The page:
I’ve written about this before. The benefit easily outweighs the cost when you think about the long-term implications for your career.
So, is this a new trend just waiting to happen? Will we see more people taking on two professional memberships in the months/years ahead?
Minnesota PRSA 2012 Young Professional Award winner. New (relatively) social media director at Maccabee PR in Minneapolis. Master’s degree pursuer. What is Christina Milanowski NOT doing these days? That’s the question. And, I aim to find out the answers. My PR Rock Stars interview today focuses on a young PR pro here in the Twin Cities I’ve noticed rising the ranks for a while now. Let’s hear what she has to say about her work in PR, PRSA and life as a new homeowner.
You recently won the MN PRSA 2012 Young Professional Award given to a young pro with “an extraordinary contribution to the professional’s organization, the public relations profession and local community.” Tell us a little bit about why you won that award (your work, your contributions to the community, etc.)–and what it’s meant to you.
It was such an honor to win the Young Professional Award, and I have to thank my colleague Abra Williams for drafting up a stellar nomination (she’s good!). Receiving the award at the Classics banquet was magical. It’s a humbling experience that reminds me hard work pays off!
I have been very active in the MN PRSA community over the years as a member and currently as co-chair of the membership committee. I believe strongly that communicators must possess the foundational public relations skills upon which PRSA is founded. And, as demand increases for social media, those writing and strategic communications skills transfer. The “new age” of communication channels, so to speak, is where we’re headed, but we’re not going to shake the tried-and-true disciplines, such as internal communications, press releases (gasp!), tradeshows and events. Young professionals need a broad understanding of all of this.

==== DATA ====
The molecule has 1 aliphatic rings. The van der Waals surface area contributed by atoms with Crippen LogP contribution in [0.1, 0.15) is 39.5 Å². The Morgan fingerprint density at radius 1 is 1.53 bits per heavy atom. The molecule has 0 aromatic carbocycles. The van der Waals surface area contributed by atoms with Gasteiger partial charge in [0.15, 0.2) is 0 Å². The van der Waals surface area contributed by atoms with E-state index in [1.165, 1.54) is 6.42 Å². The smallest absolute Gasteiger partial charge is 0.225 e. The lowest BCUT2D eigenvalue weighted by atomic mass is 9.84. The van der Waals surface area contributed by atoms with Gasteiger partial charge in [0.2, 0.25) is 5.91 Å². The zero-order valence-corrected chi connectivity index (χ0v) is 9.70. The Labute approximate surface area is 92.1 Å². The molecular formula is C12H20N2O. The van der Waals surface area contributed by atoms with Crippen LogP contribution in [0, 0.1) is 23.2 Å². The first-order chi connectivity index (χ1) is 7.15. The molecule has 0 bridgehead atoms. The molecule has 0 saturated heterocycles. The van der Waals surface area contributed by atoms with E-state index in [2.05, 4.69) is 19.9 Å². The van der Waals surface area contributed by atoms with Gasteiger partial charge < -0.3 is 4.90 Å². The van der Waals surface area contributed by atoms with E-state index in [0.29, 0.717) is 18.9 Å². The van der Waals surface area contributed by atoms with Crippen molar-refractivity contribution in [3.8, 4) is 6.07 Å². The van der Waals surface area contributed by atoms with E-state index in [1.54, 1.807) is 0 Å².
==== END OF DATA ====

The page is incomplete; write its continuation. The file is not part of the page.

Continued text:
You’ve been at Maccabee PR in Minneapolis for a few years. Before that, you worked on the corporate side. But you worked in social media in both roles. What are the challenges, as you’ve experienced them, on each side when it comes to social media consulting?
I think there are pros and cons to working in-house and agency and I encourage every counselor to strive to gain experience in both. While working in-house at a legal company, I was able to get my feet wet with SEO (working alongside TopRank), the legal blogosphere (I started a company blog) and the gratification that comes with building our social channels to support it all. I liked honing in on one brand and attaining the “client” perspective that now helps me on the agency side.
I’m coming up on four years at Maccabee later this summer and I’ve found the agency side to be very meaningful. I’ve never worked harder than I have now and I’ve learned that I need to be continually challenged. From a social standpoint, you can have a broader understanding of it as a consultant. Challenging has been the openness and acceptance of social media that varies significantly by client industry, type of company, and size of project. The fun is in prescribing the channels and strategies that are most relevant to each, unique client – and helping them bring it to life.
What’s the most interesting project you’re currently working on at Maccabee PR right now?
Right now, a great deal of my time is being willingly consumed by leading our agency’s inbound marketing efforts. What’s particularly interesting about inbound marketing (aka content marketing, lead generation, content strategy) is the implication for PR. At the epicenter is quality content and who better to manage that then practitioners schooled in journalistic standards? Delightfully, it marries social media, content writing, website and SEO strategies, and email marketing into one integrated strategy. The power!